Saturday, August 16, 2014

Where clause on text.

Where clause.

A where clause in its basic form is used to filter features and is used with database formats.
The use of a where clause can deliver workspace related efficiency, by resulting in only the features necessary for the translation.
You can do much more in a database where clause (joins, sub-queries), but for the purpose of this post I will stick to its basic use (e.i filtering)


Inspired by Safe's blog post, I have downloaded some bird tracking data* from the Movebank Data Repository .

The data comes in a csv format, which is considered a database format in FME, but is actually plain text. The goal is to present the features on a map.

Cory's shearwater - going the distance.

Data content.

The csv file contains location information as lat/long coordinates among other types of sensor related information.
For more information about the data see the readme file provided.

Data transformation.

read data that cannot be used ?
To transform the location information into point features the VertexCreator transformer can be used.
However when doing so, disregarding the first law of FME (which is?), the transformation will halt because some features do not contain values in the location columns.
That can be easily solved by testing the data before creating the geometry. 
But by reading the entire dataset and then filtering unnecessary (or unusable) features, you are reading more than is necessary and it is not efficient.

Filtering while reading.

To my surprise, I have stumbled across a new functionality in the csv reader, that enables such filtering.
I say to my surprise, since I totally missed out on the announcement related to this addition.
This functionality is found at the csv reader parameters. First you have to enable it and then set it.

According to the documentation: "The filtering is done by a regular expression string that will be compared against the values of attribute fields specified."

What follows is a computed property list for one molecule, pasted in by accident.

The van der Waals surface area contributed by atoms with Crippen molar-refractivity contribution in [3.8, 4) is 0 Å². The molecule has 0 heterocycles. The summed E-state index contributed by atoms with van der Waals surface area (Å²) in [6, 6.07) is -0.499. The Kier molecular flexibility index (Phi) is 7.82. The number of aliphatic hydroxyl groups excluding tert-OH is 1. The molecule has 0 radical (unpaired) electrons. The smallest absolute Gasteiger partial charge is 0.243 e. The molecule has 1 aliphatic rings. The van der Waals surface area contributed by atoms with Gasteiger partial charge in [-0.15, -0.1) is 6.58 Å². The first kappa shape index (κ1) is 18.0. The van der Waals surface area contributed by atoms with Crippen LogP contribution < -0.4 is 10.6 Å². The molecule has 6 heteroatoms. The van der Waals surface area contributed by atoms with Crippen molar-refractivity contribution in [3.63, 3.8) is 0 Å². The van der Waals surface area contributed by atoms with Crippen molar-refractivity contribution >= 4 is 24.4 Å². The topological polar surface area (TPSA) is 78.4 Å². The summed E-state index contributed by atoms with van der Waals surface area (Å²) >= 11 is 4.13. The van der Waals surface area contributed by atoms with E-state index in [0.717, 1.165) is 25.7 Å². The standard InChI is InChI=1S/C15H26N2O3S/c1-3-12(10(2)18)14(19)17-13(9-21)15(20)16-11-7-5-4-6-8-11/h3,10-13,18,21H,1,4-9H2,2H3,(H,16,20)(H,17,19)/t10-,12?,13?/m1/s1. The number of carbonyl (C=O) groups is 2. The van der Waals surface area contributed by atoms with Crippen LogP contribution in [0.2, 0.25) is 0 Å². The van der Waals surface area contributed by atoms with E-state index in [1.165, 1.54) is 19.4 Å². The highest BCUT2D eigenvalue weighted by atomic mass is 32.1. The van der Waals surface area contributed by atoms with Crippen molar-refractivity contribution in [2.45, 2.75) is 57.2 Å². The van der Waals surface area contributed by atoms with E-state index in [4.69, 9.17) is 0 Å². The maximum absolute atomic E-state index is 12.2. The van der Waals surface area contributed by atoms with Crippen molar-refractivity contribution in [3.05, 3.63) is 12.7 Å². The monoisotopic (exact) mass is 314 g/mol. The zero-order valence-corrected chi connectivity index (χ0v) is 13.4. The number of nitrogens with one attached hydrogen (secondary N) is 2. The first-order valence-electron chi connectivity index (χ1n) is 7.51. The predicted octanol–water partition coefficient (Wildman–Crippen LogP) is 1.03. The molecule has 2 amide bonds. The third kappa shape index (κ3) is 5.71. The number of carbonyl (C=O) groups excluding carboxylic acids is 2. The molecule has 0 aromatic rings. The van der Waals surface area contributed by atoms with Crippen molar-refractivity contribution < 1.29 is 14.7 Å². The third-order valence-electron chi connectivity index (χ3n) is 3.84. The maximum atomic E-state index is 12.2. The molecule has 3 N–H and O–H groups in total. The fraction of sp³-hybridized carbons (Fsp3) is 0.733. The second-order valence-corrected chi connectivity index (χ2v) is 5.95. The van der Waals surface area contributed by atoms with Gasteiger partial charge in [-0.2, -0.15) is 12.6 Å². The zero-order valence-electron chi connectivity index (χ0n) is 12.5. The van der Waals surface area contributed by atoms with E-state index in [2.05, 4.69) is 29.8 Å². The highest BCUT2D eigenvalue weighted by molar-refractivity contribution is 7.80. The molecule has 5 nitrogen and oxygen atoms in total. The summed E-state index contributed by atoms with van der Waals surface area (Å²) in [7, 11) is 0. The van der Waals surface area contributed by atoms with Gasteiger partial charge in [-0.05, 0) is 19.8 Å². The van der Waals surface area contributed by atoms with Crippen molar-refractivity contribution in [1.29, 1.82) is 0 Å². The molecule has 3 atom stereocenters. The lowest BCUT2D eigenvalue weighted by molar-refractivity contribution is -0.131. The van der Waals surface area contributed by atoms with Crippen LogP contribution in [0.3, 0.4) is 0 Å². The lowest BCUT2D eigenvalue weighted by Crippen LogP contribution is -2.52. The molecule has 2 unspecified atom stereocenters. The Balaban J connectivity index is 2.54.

This means that if you know your regular expressions, serious complex filtering can take place.

For this case it is a simple string that filters the lat/long attribute fields, returning only columns in which values are found.
Simple regular expression.


With and without filtering.
This new functionality offer new possibilities that did not exist before FME 2014. And even if it's not a where clause as in a database, the abilities to filter and sort are welcome useful additions.

* Gagliardo A, Bried J, Lambardi P, Luschi P, Wikelski M, Bonadonna F (2013) Oceanic navigation in Cory's shearwaters—evidence for a crucial role of olfactory cues for homing after displacement. Journal of Experimental Biology, v. 216, p. 2798-2805.

Saturday, August 2, 2014

Built in geometry validation.

Post origin.

The idea for this post comes from a tweet by a FME user (thanks Richard!) and since it is cucumber time I thought what the heck why not try it out myself.

Geometry validation in FME.

The GeometryValidator is the transformer for geometry validations in FME. To be able to validate the data you need to read it into the workspace.

With database formats, with their built in ability to validate geometry, validation and tagging can take place when reading.
In Oracle that can be done with the geometry-related PL/SQL subprograms in the SDO_GEOM package.
In this case I am using the sdo_geom.validate_geometry_with_context  subprogram to locate and tag geometry errors.

Built in geometry validation in the Oracle reader.

To validate the data while reading, the SQL statement should be used in the feature types parameters select statement (not to be confused with the reader select statement)
When configured correctly both valid and invalid features are returned.

As you all know, databases return error's as a number and error location and that there are internal ways to use existing database capabilities to make the error's more human readable.
But since FME is great at reaching out to the web, grabbing data and making use of it, what can be better (and more fun) than parsing the web pages with the error's descriptions and adding it to the features?

Adding error descriptions.

Since I am using Oracle, the logical place to search for error's descriptions is the Oracle on-line documentation. Grabbing the web page is done with the HTTPFetcher, parsing it with the XMLFragmenter and then it's a matter of testing for the correct string. To finish it up I have created a custom transformer that does exactly that.



As in most things FME, there are many ways to achieve the the same result, and it's a matter of personal preference and experience on how one approaches a problem. That said, a problem should not be the sole reason for using FME. It can also be just for fun.
So is it useful to have built in geometry validation and tagging? well I guess it is since otherwise why would anybody try?
Some other advantages might be:
  • Awareness of  geometry error's (do you assume the data is always geometrically correct?)
  • The option to act upon that awareness.
  • Reducing the number of features that need repair. In translations that involve a high volume of data and long computations, reducing the number can result in gaining workspace related efficiency.